Corporate Identity in The Pentateuch

Corporate Solidarity, if you recall, is this notion that the many (individuals) unite to the one over them by their identification with that one. This view differs from federal headship (where the corporate is represented by the head of the covenant) and corporate personhood (where the individual is subsumed in the identity of the one person). I decided to look at the Pentateuch to see if it would play with these sorts of categories with the name “Israel”. I chose the Pentateuch because it was far enough ahead before any national references and because this is where we see Israel coming into that position.

The search was vast. The term “Israel” comes up some 586 times in 582 verses(NASB95) but I decided to remove most of the references from the mix. Whenever the text listed “sons of Israel” I classified that as a descriptor referring to who the people were (they are the children of their ancestor Israel) rather than who the people were identifying with. This wasn’t arbitrary. “sons of Israel” (373 times) occurs in every context—from rebellion, to instruction, to the fact they increased—whatever. It was targeted to the descendants so much that it seemed to focus on their mandate as part of that family but not in any solidarity sense. For this reason I also removed “son of Israelites” (Lev 24:10, 11)

Israelites might have been a good term for looking at some sort of solidarity and that term occurs once (Exocdus 35:29) where the Israelites, all the men and women, whose heart was moved to bring materials for the Lord’s work.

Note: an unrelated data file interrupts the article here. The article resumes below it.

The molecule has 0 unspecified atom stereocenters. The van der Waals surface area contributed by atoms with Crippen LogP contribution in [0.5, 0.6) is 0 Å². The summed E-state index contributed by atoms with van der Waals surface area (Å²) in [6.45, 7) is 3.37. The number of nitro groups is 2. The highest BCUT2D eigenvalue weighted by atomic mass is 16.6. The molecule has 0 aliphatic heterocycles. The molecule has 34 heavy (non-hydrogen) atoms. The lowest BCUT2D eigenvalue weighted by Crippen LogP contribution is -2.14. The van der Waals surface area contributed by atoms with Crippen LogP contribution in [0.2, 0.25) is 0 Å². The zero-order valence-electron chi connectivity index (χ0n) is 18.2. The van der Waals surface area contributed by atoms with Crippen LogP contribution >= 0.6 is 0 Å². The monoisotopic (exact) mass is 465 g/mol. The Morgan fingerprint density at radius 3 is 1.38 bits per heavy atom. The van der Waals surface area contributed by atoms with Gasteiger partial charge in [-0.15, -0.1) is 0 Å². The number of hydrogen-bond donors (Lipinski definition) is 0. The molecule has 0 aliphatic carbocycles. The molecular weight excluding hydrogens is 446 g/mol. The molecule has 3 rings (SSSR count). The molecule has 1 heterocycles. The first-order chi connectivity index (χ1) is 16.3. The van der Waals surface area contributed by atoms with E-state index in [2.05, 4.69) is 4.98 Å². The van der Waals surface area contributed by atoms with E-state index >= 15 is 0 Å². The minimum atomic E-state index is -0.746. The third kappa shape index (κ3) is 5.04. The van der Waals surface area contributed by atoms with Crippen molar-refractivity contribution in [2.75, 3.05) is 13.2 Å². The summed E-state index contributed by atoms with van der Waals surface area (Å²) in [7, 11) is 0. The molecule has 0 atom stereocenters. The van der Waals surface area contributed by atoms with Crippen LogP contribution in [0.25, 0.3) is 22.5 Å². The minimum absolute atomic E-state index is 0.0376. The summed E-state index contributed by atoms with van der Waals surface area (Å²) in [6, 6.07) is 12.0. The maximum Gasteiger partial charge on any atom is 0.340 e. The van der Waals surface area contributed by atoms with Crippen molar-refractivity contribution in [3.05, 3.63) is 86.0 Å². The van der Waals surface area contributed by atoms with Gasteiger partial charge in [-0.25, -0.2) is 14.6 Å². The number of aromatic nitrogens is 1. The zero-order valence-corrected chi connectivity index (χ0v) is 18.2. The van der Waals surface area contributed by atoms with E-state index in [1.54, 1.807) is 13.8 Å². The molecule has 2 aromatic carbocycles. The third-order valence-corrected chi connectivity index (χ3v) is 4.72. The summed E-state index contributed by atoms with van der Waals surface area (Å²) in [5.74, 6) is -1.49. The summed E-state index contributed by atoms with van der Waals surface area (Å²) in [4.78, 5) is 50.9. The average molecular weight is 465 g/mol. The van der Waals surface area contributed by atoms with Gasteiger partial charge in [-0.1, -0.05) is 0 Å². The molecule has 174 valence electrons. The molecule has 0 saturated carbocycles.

I also noted that once we get to Deuteronomy, the corporate term of referring to Israel (the whole) as an individual, it comes up more often. Starting in Deut 1:38 we see the text say that He (God) shall cause Israel to inherit the land—and then it just explodes from there ( Deut 6:,3, 4; 9:1, 12; 11:6; 13:11; 17:4, 12, 20; 18:1, 6; 19:13; 20:3; 21:21; 22:21; 25:6, 7,10; 27:9; 29:2; 32:45; 31:1, 11; 33:10, 34:10,12).

Some of the references occur in the context of one another.

  • Exodus 5:1, 24:10, 32:27, 34:23: God is introduced as the God of Israel—which appears to be more of a national reference ala Deuteronomy.
  • Exodus 4:22 The Lord says “Israel, my son; my Firstborn son.” He’s not speaking of Jacob, but instead speaking of the corporate nation in the singular. But the singular isn’t necessarily Jacob (He was a twin) which the nation is subsumed under, but it’s not even them identifying in one individual.
  • Exodus 9:7 the Livestock of Israel was protected. Could be a national reference but it could also be pitting the individual Israel against the individual Pharaoh.
  • Exodus 12:15: Cut off from Israel by not keeping the feast of unleavened bread. This is likely a national reference but it’s interesting how the individual ceases to identify with that nation.